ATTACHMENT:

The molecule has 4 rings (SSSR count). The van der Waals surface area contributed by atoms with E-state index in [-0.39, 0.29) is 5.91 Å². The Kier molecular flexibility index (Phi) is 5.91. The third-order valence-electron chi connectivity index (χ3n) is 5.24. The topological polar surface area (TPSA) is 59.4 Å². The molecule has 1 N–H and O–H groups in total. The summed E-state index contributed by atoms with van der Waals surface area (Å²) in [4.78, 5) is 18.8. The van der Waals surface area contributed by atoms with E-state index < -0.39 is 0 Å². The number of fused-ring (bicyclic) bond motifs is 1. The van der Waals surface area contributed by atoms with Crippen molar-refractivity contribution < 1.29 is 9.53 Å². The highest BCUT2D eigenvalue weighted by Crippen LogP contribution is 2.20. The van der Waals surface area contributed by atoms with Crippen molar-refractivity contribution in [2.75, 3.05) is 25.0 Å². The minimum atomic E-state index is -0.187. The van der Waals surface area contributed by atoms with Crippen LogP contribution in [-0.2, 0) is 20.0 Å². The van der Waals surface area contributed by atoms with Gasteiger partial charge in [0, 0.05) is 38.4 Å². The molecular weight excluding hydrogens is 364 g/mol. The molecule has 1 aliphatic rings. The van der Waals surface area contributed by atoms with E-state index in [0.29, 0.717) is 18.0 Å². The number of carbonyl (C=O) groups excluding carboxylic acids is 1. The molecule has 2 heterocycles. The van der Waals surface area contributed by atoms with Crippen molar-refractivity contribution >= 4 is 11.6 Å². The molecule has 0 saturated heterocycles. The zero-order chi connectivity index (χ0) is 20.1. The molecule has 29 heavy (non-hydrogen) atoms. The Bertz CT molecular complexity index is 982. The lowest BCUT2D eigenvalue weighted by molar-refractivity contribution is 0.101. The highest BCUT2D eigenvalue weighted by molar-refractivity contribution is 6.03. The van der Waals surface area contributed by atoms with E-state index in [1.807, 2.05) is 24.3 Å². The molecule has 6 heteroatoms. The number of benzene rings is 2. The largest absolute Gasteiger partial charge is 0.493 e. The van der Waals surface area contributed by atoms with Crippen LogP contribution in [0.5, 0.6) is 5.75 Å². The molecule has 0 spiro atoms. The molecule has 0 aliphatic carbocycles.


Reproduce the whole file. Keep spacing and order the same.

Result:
The molecule has 4 rings (SSSR count). The van der Waals surface area contributed by atoms with E-state index in [-0.39, 0.29) is 5.91 Å². The Kier molecular flexibility index (Phi) is 5.91. The third-order valence-electron chi connectivity index (χ3n) is 5.24. The topological polar surface area (TPSA) is 59.4 Å². The molecule has 1 N–H and O–H groups in total. The summed E-state index contributed by atoms with van der Waals surface area (Å²) in [4.78, 5) is 18.8. The van der Waals surface area contributed by atoms with E-state index < -0.39 is 0 Å². The number of fused-ring (bicyclic) bond motifs is 1. The van der Waals surface area contributed by atoms with Crippen molar-refractivity contribution < 1.29 is 9.53 Å². The highest BCUT2D eigenvalue weighted by Crippen LogP contribution is 2.20. The van der Waals surface area contributed by atoms with Crippen molar-refractivity contribution in [2.75, 3.05) is 25.0 Å². The minimum atomic E-state index is -0.187. The van der Waals surface area contributed by atoms with Crippen LogP contribution in [-0.2, 0) is 20.0 Å². The van der Waals surface area contributed by atoms with Gasteiger partial charge in [0, 0.05) is 38.4 Å². The molecular weight excluding hydrogens is 364 g/mol. The molecule has 1 aliphatic rings. The van der Waals surface area contributed by atoms with E-state index in [0.29, 0.717) is 18.0 Å². The number of carbonyl (C=O) groups excluding carboxylic acids is 1. The molecule has 2 heterocycles. The van der Waals surface area contributed by atoms with Crippen molar-refractivity contribution >= 4 is 11.6 Å². The molecule has 0 saturated heterocycles. The zero-order chi connectivity index (χ0) is 20.1. The molecule has 29 heavy (non-hydrogen) atoms. The Bertz CT molecular complexity index is 982. The lowest BCUT2D eigenvalue weighted by molar-refractivity contribution is 0.101. The highest BCUT2D eigenvalue weighted by molar-refractivity contribution is 6.03. The van der Waals surface area contributed by atoms with E-state index in [1.807, 2.05) is 24.3 Å². The molecule has 6 heteroatoms. The number of benzene rings is 2. The largest absolute Gasteiger partial charge is 0.493 e. The van der Waals surface area contributed by atoms with Crippen LogP contribution in [0.5, 0.6) is 5.75 Å². The molecule has 0 spiro atoms. The molecule has 0 aliphatic carbocycles.